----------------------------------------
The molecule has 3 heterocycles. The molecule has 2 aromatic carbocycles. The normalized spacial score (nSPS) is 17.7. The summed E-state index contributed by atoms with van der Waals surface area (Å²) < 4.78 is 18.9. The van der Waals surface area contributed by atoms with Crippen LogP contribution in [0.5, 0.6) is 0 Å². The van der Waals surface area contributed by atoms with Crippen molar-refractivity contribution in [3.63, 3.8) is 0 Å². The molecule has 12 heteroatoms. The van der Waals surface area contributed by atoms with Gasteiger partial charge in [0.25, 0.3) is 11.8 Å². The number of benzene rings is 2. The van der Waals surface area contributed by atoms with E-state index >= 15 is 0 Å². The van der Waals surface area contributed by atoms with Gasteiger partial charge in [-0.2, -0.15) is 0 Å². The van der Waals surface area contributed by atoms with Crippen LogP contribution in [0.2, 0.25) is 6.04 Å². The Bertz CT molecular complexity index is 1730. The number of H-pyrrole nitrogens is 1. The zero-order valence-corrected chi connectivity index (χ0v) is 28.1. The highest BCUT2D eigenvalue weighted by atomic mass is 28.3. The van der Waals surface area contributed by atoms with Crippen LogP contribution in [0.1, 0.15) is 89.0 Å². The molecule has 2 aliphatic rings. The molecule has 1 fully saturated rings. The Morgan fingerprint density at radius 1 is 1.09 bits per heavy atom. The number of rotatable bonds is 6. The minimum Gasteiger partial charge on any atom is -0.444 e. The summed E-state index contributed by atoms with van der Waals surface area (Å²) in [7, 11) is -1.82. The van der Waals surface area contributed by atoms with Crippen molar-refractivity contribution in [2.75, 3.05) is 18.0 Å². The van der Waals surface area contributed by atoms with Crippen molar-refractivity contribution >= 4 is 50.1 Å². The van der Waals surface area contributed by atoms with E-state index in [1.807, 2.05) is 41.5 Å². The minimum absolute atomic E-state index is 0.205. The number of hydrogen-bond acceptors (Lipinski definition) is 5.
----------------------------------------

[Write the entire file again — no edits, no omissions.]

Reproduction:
The molecule has 3 heterocycles. The molecule has 2 aromatic carbocycles. The normalized spacial score (nSPS) is 17.7. The summed E-state index contributed by atoms with van der Waals surface area (Å²) < 4.78 is 18.9. The van der Waals surface area contributed by atoms with Crippen LogP contribution in [0.5, 0.6) is 0 Å². The van der Waals surface area contributed by atoms with Crippen molar-refractivity contribution in [3.63, 3.8) is 0 Å². The molecule has 12 heteroatoms. The van der Waals surface area contributed by atoms with Gasteiger partial charge in [0.25, 0.3) is 11.8 Å². The number of benzene rings is 2. The van der Waals surface area contributed by atoms with E-state index >= 15 is 0 Å². The van der Waals surface area contributed by atoms with Gasteiger partial charge in [-0.2, -0.15) is 0 Å². The van der Waals surface area contributed by atoms with Crippen LogP contribution in [0.2, 0.25) is 6.04 Å². The Bertz CT molecular complexity index is 1730. The number of H-pyrrole nitrogens is 1. The zero-order valence-corrected chi connectivity index (χ0v) is 28.1. The highest BCUT2D eigenvalue weighted by atomic mass is 28.3. The van der Waals surface area contributed by atoms with Crippen LogP contribution in [0.1, 0.15) is 89.0 Å². The molecule has 2 aliphatic rings. The molecule has 1 fully saturated rings. The Morgan fingerprint density at radius 1 is 1.09 bits per heavy atom. The number of rotatable bonds is 6. The minimum Gasteiger partial charge on any atom is -0.444 e. The summed E-state index contributed by atoms with van der Waals surface area (Å²) in [7, 11) is -1.82. The van der Waals surface area contributed by atoms with Crippen molar-refractivity contribution in [2.75, 3.05) is 18.0 Å². The van der Waals surface area contributed by atoms with Crippen molar-refractivity contribution >= 4 is 50.1 Å². The van der Waals surface area contributed by atoms with E-state index in [1.807, 2.05) is 41.5 Å². The minimum absolute atomic E-state index is 0.205. The number of hydrogen-bond acceptors (Lipinski definition) is 5.